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Electrification of transportation will change the utility business

How electrification of transportation will change everything for utilities

The rapid growth of plug-in electric vehicle (PEV) sales in Canada and around the world will have a major impact on many industries, but it will be particularly profound for those that literally fuel this transition: electric utilities. With greater customer engagement and increased electricity demand, utilities will have a significant role to play as they move into an essential role in the transportation landscape.

While PEVs currently account for 1.5% of total vehicle sales in Canada, most estimates predict rapid growth toward 2030, with sales rising quickly starting in the middle of the next decade. Elsewhere, PwC Germany’s models project 55% of all new car sales in Europe may be fully electrified by 2030.

The evidence supports this growth, with countries like the United Kingdom moving to end the sale of conventional gas- and diesel-powered vehicles by 2040. Mercedes-Benz, Jaguar Land Rover, Volvo and General Motors have all announced plans to electrify their entire portfolio by various dates. And China, where more than 40% of electric vehicles are currently manufactured, is planning for annual sales of two million electric and gasoline-electric hybrid vehicles by 2020.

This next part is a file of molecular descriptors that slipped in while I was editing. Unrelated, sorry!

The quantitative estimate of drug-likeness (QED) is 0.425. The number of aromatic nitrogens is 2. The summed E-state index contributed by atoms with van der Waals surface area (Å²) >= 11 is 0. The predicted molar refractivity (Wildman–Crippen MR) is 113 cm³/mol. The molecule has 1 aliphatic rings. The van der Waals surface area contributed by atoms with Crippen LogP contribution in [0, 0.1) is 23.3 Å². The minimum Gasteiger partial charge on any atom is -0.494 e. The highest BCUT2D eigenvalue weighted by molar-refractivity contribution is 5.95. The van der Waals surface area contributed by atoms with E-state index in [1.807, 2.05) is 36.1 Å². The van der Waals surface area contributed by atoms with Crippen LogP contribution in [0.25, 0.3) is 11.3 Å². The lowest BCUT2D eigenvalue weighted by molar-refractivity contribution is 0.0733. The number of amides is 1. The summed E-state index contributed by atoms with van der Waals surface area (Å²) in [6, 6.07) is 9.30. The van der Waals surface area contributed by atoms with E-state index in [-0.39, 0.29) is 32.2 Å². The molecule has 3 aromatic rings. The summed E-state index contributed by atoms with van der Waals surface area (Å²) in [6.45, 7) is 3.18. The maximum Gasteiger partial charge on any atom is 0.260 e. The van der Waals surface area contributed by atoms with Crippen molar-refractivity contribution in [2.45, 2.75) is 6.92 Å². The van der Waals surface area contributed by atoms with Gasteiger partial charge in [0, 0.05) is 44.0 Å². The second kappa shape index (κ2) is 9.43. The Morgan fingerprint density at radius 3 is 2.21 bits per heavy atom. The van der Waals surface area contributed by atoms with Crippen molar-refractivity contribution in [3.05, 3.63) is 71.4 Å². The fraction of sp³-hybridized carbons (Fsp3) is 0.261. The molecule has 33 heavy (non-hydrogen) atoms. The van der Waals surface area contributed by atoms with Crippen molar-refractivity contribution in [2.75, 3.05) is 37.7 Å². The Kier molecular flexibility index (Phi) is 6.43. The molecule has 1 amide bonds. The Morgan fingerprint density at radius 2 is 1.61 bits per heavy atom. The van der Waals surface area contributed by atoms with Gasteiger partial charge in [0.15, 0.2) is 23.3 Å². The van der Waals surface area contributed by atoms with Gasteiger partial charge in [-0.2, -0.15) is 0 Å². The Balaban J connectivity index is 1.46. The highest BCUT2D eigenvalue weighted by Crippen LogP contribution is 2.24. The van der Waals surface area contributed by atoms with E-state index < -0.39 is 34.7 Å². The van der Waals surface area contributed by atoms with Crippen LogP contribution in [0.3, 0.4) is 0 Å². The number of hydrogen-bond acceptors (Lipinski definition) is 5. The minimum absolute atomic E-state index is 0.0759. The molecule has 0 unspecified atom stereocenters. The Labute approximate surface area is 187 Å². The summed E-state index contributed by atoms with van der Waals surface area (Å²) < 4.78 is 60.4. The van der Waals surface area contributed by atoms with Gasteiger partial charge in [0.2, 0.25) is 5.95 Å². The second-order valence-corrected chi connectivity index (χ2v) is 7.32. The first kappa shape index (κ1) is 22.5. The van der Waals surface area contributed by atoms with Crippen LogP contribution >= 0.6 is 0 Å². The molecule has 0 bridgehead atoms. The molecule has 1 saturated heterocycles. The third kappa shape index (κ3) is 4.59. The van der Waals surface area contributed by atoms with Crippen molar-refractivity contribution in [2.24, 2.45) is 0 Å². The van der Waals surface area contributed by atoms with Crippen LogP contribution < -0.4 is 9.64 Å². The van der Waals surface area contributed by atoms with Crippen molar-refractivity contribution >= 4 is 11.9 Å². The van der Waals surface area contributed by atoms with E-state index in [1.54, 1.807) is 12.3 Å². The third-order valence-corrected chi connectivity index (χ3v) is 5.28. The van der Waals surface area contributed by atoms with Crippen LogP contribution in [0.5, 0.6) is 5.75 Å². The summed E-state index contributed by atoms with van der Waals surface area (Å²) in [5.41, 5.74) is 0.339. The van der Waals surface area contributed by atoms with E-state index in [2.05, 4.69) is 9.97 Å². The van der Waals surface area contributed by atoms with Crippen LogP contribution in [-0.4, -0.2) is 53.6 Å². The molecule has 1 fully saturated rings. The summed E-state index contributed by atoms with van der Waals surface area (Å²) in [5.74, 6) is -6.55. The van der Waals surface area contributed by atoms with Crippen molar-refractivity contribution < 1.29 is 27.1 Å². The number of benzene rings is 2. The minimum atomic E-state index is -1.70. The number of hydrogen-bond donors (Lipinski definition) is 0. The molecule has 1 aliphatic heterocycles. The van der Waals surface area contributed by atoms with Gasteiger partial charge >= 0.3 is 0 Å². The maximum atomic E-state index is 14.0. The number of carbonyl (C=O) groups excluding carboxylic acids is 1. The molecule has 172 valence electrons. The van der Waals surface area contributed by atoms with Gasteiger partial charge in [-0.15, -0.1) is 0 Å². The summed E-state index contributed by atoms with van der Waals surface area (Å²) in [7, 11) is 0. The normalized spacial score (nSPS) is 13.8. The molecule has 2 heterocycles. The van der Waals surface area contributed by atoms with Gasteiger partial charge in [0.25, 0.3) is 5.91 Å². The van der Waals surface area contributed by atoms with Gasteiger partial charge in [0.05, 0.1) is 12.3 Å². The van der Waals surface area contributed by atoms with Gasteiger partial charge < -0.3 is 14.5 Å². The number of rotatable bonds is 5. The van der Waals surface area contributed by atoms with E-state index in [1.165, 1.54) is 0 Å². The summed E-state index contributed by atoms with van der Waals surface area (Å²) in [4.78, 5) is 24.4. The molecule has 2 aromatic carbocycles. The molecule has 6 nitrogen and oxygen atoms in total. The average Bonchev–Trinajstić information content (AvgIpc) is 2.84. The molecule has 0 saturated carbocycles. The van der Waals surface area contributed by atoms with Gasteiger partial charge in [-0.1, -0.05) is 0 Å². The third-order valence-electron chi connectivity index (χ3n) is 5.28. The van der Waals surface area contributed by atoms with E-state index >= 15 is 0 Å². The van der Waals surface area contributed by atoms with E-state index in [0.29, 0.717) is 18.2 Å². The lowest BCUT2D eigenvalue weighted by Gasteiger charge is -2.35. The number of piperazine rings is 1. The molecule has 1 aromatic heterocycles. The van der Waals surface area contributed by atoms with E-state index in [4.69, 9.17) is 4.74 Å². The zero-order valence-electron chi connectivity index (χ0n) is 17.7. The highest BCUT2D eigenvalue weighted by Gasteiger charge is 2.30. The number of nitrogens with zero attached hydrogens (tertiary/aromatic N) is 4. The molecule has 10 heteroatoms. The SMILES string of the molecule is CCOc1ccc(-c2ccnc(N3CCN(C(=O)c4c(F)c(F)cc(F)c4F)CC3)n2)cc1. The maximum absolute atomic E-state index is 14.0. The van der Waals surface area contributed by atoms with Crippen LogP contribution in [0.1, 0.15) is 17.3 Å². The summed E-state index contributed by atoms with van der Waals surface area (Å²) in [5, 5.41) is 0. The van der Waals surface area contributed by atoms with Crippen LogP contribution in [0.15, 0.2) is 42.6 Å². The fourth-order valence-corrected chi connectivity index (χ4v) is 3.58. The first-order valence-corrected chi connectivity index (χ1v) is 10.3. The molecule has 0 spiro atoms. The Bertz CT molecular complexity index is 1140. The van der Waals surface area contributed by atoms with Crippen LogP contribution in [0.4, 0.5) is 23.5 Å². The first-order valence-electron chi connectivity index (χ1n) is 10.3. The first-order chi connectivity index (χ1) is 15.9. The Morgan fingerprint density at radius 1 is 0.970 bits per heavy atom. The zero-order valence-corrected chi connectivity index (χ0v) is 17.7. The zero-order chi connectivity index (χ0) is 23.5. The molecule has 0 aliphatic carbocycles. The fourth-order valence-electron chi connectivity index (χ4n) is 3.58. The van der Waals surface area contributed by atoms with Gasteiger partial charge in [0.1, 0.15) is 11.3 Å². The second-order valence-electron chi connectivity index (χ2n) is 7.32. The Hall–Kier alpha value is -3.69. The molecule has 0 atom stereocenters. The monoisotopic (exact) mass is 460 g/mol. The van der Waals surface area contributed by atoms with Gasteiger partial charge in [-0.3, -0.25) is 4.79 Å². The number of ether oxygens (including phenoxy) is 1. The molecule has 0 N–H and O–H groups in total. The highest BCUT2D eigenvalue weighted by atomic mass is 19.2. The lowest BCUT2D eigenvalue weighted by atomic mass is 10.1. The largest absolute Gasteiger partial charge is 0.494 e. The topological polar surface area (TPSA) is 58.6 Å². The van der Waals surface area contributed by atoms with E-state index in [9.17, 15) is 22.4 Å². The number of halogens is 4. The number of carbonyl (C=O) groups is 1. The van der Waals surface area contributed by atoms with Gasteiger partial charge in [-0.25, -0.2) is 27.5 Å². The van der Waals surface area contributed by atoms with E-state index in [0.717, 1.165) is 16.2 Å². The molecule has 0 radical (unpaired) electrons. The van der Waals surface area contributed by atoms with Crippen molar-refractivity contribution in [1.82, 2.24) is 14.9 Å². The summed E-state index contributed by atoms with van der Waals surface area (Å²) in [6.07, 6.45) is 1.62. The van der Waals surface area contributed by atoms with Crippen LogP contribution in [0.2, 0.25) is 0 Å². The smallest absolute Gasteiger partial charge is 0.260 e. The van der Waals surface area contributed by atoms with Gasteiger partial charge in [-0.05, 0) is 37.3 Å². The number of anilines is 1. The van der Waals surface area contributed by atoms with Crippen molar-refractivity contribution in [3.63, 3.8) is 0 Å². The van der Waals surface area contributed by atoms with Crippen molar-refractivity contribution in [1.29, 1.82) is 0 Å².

What does the automotive future look like?

The rise of electric-powered vehicles is significant in itself, but broader societal and technological shifts will also have a major impact on how people get around. A recent PwC Germany report on trends in the automotive sector, Five trends transforming the Automotive Industry, provides context for utilities. The report introduces a simple way to think of the issue—electrified, autonomous, shared, connected and yearly updated (EASCY):


The move to PEVs takes us closer to a vision of greenhouse gas emissions-free transportation. This is particularly true in Canada, where about 80% of our electricity is generated from low-emission hydro, nuclear or renewable sources.